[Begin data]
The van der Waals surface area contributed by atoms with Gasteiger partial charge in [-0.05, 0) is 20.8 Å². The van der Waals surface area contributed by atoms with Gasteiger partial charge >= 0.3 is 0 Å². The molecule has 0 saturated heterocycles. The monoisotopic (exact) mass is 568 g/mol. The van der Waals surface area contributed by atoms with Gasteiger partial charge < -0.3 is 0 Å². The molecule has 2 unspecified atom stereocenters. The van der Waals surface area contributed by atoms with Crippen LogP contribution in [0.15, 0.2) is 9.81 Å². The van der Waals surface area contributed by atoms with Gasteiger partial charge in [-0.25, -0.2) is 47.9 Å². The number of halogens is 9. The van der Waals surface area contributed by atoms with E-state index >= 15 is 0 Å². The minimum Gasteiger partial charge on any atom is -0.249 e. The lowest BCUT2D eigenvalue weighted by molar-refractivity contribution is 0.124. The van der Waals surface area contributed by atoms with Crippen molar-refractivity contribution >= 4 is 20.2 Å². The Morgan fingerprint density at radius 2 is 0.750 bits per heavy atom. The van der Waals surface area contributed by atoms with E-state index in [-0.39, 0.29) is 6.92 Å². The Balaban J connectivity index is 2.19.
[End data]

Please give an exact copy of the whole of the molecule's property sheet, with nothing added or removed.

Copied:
The van der Waals surface area contributed by atoms with Gasteiger partial charge in [-0.05, 0) is 20.8 Å². The van der Waals surface area contributed by atoms with Gasteiger partial charge >= 0.3 is 0 Å². The molecule has 0 saturated heterocycles. The monoisotopic (exact) mass is 568 g/mol. The van der Waals surface area contributed by atoms with Gasteiger partial charge < -0.3 is 0 Å². The molecule has 2 unspecified atom stereocenters. The van der Waals surface area contributed by atoms with Crippen LogP contribution in [0.15, 0.2) is 9.81 Å². The van der Waals surface area contributed by atoms with Gasteiger partial charge in [-0.25, -0.2) is 47.9 Å². The number of halogens is 9. The van der Waals surface area contributed by atoms with E-state index >= 15 is 0 Å². The minimum Gasteiger partial charge on any atom is -0.249 e. The lowest BCUT2D eigenvalue weighted by molar-refractivity contribution is 0.124. The van der Waals surface area contributed by atoms with Crippen molar-refractivity contribution >= 4 is 20.2 Å². The Morgan fingerprint density at radius 2 is 0.750 bits per heavy atom. The van der Waals surface area contributed by atoms with E-state index in [-0.39, 0.29) is 6.92 Å². The Balaban J connectivity index is 2.19.